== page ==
You are totally oblivious of Pakistan’s potential strength and real economic and diplomatic might like everyone else. Within no time, Pakistan can emerge as one of the most prosperous countries in the world. You are also wrong about the diplomatic posture and concerns of China, Russia and NATO. Pakistan is destined to play a very very important role in emerging New World Order as a true power far more influential than USA, EU, GCC and APEC combined. You and others may laugh but it needs a lot of research input and detailed knowledge of sensitivities of complex known and unknown regional and global developments to make such an observation at a time like this when Pakistan, as it appears, is passing through a transition phase from destabilization to disintegration. I do not think this forum is appropriate to go into details.

    I just wanted to correct you because most of the readers of this thread have endorsed your comment which is based on popular perceptions and not on realities on ground.

  • Fact Check
    Mar 1, 2011 - 3:23PM


    You don’t have rule of law. You do not prosecute and punish known terrorists roaming around freely who are on terrorist watch lists. Pakistan wants to ask absurd questions about evidence given to them for the crimes Pakistani Citizen Terrorists commits all over the world.

    Selective application of law to promote one’s objective is considered idiocracy, not rule of law. World will listen to Pakistan when it shows guts to clean up its society of Terrorists and or religious fanatics from blowing up innocent people where it may be.

    Until then, talking about the so called “rule of law” in Pakistan is beyond absurd.

  • Fact Check
    Mar 1, 2011 - 3:24PM

    @Mir Agha:

    How do you know? Because you said so?

  • Fact Check
    Mar 1, 2011 - 3:30PM


    Saudi investment in US has lot to do with how it is going to arm twist Pakistan. Get the point now, make sense?

  • Fact Check
    Mar 1, 2011 - 3:34PM


    Have you heard of getting the hell out of dodge? What is the point in living in a prison? Hope you haven’t foregone you US Citizenship, if you did, you are pretty much SOL.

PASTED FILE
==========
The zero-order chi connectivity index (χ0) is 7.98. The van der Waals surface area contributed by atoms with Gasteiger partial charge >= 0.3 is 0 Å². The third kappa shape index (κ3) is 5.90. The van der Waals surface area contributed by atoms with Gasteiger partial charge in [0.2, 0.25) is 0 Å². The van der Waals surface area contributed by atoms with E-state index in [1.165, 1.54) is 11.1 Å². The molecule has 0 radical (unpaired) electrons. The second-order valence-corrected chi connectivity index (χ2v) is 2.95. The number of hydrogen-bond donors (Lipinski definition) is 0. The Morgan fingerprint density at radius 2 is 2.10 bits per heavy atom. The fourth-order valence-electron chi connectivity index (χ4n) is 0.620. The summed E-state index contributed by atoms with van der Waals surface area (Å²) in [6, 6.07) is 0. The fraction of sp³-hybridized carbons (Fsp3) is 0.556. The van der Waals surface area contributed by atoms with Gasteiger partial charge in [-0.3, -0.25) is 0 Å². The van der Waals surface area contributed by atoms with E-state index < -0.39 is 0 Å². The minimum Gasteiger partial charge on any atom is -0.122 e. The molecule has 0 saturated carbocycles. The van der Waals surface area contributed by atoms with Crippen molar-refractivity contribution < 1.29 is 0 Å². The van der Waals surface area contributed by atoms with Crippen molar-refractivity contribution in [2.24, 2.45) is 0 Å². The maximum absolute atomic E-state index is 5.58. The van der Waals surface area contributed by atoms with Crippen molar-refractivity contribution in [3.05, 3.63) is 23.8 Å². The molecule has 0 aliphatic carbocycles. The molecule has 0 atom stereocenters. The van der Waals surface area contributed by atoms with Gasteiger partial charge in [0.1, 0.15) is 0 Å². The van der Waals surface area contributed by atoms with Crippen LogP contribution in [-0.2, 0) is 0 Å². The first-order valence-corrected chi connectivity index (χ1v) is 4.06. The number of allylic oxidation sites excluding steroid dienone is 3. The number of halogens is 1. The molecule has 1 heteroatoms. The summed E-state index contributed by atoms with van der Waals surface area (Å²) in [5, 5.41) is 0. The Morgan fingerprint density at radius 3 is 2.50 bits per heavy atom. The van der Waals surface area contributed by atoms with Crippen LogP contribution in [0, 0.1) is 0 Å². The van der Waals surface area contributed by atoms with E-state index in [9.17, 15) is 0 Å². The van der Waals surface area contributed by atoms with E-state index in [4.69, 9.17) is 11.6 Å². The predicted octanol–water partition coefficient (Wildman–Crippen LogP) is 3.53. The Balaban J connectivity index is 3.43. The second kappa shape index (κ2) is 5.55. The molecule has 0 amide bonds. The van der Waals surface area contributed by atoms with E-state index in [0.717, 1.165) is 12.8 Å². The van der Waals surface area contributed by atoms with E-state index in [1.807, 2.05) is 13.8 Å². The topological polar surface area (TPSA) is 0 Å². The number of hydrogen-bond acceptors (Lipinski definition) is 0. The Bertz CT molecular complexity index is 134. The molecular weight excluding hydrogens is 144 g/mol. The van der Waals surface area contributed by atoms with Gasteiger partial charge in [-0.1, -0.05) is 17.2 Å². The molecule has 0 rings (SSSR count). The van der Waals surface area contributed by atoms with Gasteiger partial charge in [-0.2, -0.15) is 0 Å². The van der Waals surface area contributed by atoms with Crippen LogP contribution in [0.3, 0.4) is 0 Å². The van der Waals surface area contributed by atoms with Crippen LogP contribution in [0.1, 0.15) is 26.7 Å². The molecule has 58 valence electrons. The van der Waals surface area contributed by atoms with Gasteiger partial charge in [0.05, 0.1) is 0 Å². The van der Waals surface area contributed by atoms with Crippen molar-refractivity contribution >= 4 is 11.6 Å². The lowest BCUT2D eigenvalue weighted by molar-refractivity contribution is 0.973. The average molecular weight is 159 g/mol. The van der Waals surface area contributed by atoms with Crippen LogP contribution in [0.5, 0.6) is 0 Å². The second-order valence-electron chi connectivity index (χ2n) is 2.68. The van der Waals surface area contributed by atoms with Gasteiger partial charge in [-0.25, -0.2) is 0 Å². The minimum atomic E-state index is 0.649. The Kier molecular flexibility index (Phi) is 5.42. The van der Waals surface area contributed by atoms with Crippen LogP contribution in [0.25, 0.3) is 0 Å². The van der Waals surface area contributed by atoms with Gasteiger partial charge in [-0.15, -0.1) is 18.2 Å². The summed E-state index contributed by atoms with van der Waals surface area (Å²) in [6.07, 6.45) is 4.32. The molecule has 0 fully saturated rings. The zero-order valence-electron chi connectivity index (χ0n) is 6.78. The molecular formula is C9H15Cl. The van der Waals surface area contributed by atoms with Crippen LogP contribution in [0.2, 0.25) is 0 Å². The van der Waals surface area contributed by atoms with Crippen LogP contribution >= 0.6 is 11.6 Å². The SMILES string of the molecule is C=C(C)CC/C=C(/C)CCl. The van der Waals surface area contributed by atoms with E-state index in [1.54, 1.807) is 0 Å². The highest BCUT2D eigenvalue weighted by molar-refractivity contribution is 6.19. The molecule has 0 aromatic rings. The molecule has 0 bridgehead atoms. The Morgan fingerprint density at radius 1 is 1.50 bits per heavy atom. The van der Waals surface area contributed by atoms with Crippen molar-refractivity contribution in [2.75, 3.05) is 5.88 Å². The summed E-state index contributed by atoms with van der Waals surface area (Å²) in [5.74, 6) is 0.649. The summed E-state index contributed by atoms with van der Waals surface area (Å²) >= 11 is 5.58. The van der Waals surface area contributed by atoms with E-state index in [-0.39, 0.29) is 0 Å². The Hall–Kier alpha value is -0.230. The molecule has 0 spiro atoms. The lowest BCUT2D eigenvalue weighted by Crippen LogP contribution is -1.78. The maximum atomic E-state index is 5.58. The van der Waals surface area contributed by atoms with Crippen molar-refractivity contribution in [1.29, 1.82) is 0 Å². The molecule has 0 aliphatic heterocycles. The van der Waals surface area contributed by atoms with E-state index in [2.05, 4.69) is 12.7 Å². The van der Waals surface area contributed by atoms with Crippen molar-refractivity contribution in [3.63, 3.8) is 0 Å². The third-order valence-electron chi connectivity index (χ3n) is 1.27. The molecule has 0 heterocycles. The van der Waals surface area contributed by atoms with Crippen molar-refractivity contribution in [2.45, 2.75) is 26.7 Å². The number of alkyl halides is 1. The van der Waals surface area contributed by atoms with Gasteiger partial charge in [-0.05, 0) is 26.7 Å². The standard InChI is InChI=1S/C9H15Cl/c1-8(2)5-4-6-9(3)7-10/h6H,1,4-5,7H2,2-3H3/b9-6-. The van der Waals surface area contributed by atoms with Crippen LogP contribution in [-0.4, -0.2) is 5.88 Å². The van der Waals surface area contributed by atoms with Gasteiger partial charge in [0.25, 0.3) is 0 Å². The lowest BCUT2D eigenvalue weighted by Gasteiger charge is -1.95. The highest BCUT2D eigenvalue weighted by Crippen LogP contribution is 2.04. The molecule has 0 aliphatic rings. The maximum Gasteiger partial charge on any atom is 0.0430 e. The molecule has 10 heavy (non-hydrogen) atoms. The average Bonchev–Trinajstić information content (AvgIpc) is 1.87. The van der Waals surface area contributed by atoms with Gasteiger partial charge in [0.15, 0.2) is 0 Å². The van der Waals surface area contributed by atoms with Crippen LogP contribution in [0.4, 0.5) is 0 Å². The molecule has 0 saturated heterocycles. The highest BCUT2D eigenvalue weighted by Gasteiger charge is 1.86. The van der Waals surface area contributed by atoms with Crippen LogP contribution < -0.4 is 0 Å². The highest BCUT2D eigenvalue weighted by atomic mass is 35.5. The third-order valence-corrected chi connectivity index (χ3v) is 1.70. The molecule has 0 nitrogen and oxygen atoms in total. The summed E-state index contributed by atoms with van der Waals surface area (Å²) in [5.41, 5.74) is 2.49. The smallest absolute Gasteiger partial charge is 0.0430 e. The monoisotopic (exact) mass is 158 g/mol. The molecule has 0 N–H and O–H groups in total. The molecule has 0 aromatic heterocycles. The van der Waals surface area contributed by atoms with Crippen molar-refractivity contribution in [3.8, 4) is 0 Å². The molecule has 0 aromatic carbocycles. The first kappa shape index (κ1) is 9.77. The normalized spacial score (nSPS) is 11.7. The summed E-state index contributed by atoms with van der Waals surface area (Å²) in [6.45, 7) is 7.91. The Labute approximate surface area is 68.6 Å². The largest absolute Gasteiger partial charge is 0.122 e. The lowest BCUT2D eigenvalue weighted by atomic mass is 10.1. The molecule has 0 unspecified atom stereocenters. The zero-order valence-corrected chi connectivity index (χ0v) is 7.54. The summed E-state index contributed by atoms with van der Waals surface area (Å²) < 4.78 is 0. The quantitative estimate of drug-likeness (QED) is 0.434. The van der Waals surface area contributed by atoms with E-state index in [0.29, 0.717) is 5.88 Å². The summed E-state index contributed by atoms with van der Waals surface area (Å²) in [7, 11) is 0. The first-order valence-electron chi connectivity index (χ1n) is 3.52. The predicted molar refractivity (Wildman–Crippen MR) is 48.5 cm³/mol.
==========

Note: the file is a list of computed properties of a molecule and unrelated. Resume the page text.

• hedgefunder
    Mar 1, 2011 - 5:49PM

    Since when has Pakistan been economic power in south asia? The trust in china is a illusion only until the chinese achieve their goals and also since when has pakistan been involved in afghanistan officially? Only if you consider creating taliban and legitamizing them with recognition is called involved then let it be so!
    In regards to economic power!! I am truly baffled as to how you derived at that, since i recall that the current balance of payment deficit and without IMF funding addtional to US aid you are already bankrupt many times over!!!! Unless having nuclear weapons is classed as economic power engine!!
    Please stop living in illusions and time the country and its people face the facts, as from outside your pond, i can not see pakistan as a soveriegn state survive for more than a decade on current shape and size.

  • Bangash
    Mar 1, 2011 - 9:33PM

    The average Joe will suffer in Pakistan, but will be satisfied by politicians who will tell him that “ghairat” is being upheld and america/india/israel are ultimately responsible for his suffering.

  • Shaukat Wariach
    Mar 2, 2011 - 3:56AM

    It seems that that the author is oblivious of the international political landscape. The US is hardly in a postion to talk tough and has already back tracked on Davis issue. Since 1947, we have been getting USAID, but it has not done any good for the people. Only the rulers got rich and Pakistan sank deeper into debt.

  • Tecumseh35
    Apr 4, 2011 - 12:04AM

    I really dont think Pakistanis have any right to complain about anything. You are more responsible for the war, by training those clowns. The main thing you should be scared of, which this lady didnt say, is the US will find other allies in the region. An ally that is a real democracy. A country that has also been fighting muslims. Thats right. India. We dont want you.We dont need you.